Death Cab For Cutie's Guide To Seattle: Humble Beginnings
SEATTLE — When Ben Gibbard first moved to Seattle, he spent most of his time wishing he could just go back to Bellingham, Washington. That was where he had gone to school (Western Washington University) and where, sometime around 1997, he had formed [artist id="710356"]Death Cab For Cutie[/artist] (whose new album, [article id="1664069"]Codes and Keys,[/article] is out Tuesday, May 31). And it was with his bandmates that he had packed up and moved 90 miles south, to the Emerald City, in the hopes of making it as an honest-to-goodness professional rock-and-roll band.
Only, things didn't really work out that way, not at first, anyway. For the first time in their career, the guys in Death Cab were scattered — back in Bellingham, they lived together in a shabby rental on Ellis Street — and the band lost focus because of it. But there was also another factor at play: the cloying advance of early adulthood, which meant making music took a back seat to rather soul-crushing endeavors like working low-paying jobs. Or, in Gibbard's case, the eternal search for said gigs.
So, when he first took up residence in Seattle, in an apartment building on Corliss Avenue North in the Wallingford neighborhood, times weren't exactly great. He poured over help-wanted ads (the inspiration for the DCFC tune "The Employment Pages"), got turned down for a job at a local hardware store and fretted about the status of the band. But mostly, he just missed the easy life back in Bellingham.
"I was literally just going and applying for jobs, and I couldn't get a job, and I was getting more and more broke, and you find yourself groveling for jobs you don't even want," Gibbard said. "So I wrote a lot of songs [here] about Bellingham and how much I missed [it], because I wanted to go back to the life we had up there, because it was so much more simple than this."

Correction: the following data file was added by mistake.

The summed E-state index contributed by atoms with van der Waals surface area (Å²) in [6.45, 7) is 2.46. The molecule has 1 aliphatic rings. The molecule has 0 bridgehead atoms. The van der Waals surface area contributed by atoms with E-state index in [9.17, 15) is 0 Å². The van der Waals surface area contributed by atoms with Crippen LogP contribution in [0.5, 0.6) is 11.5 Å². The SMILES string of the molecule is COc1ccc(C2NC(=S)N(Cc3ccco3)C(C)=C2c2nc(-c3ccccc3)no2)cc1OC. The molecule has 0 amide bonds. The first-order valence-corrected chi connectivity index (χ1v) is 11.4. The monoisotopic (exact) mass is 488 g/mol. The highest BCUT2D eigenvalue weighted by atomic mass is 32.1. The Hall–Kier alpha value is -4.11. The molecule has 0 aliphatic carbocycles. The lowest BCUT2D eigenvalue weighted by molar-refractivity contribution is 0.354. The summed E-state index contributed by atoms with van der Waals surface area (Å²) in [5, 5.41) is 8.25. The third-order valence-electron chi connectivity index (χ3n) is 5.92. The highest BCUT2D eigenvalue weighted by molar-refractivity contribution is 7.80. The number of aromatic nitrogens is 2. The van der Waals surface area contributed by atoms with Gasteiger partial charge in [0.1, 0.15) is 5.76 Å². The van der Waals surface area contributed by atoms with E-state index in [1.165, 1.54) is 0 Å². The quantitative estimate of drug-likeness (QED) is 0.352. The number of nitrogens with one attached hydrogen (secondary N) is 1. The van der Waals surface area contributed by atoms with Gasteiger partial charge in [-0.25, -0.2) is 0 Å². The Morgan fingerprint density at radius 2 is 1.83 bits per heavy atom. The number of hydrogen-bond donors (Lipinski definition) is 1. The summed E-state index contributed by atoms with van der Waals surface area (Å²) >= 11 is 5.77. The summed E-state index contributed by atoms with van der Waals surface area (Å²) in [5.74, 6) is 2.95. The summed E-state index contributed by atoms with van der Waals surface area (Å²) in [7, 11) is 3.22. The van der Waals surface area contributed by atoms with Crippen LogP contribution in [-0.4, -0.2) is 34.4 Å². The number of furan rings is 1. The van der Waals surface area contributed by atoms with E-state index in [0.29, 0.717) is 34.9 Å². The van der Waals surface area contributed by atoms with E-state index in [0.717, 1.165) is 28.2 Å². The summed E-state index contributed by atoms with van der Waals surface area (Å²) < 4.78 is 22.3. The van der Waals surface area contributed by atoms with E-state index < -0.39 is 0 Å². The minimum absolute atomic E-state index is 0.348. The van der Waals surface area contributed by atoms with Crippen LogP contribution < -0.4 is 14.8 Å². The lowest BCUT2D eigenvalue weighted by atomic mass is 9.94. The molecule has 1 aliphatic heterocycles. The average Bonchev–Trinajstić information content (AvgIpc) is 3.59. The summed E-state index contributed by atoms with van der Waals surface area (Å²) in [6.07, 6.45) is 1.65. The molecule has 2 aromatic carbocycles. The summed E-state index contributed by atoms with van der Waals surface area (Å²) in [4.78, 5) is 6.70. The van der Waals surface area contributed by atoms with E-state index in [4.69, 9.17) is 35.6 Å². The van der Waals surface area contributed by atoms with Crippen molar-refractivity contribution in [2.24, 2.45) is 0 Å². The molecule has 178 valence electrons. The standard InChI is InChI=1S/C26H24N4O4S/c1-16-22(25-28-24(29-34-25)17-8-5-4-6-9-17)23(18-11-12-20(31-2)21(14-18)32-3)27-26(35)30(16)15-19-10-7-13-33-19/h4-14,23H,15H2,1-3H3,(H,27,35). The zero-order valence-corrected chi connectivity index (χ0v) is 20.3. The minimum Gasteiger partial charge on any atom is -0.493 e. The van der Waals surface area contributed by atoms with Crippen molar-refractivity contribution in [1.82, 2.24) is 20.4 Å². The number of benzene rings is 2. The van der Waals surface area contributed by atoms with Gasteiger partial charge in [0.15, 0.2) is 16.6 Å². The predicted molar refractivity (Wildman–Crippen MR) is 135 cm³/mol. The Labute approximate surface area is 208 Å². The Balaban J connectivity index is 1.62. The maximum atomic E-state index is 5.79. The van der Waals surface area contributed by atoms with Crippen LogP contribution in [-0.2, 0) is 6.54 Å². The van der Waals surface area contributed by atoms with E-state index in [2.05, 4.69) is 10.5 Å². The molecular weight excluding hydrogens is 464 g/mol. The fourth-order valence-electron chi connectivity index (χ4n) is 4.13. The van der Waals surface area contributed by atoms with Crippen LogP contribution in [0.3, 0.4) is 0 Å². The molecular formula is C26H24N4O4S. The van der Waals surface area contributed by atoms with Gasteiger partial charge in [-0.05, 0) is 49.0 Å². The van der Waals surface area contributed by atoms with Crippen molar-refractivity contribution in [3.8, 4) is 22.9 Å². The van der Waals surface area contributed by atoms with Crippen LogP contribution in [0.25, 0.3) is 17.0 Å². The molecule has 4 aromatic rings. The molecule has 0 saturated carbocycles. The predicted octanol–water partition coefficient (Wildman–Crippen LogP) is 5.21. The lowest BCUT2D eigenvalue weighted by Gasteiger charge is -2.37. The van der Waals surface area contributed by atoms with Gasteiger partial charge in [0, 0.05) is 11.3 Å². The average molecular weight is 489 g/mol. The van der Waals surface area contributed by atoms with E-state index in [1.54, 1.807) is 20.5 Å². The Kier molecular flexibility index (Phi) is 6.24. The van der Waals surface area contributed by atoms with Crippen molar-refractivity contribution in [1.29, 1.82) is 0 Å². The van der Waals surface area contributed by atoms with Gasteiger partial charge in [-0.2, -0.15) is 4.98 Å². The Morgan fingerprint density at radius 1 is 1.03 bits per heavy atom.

And those themes were reflected in the songs he wrote in the Corliss apartment — songs that would eventually become the band's second and third albums, 2000's We Have the Facts and We're Voting Yes and 2001's The Photo Album. At the time, Death Cab were in a state of flux, struggling to make the leap from local band to touring act, and they had moved to Seattle to help facilitate that transition. But living in the city (and lacking a steady drummer) was actually making that dream hard to achieve.
"When we moved to Seattle, everybody kind of disappeared into different corners of the city and it was a very difficult time for the band," Gibbard explained. "It was a time where ... there was the possibility we might break up or stop playing music. So, yeah, it was kind of difficult."
Which is why it's somewhat fitting that Gibbard and bassist Nick Harmer chose the apartment as the first stop on their guided tour of Seattle, a week-long trek we've dubbed [article id="1664751"]"Death Cab for Cutie: Seattle Sonics."[/article] where they struggled with doubt, where Gibbard wrote "some of [his] favorite Death Cab songs" and where they came through the dark times and eventually put it all together, becoming one of the decade's most acclaimed — and successful — indie acts. Shoot, they even managed to overcome the building's lack of a buzzer, thanks to some fishing line and bells, as you'll see in the piece.
For all intents and purposes, Death Cab's career begins here, in a brick building on Corliss and 45th Street. And it continues with Codes and Keys, which is very much about the search for home, wherever that may be. So, without further ado, we'll let you watch Gibbard and Harmer take you on a tour of the place ... and the very fancy Taco Time just up the block, too.
Death Cab for Cutie: Seattle Sonics continues all week on MTVNews.com. Come back on Wednesday to find out where DCFC like to caffeinate and ship packages in their adopted hometown.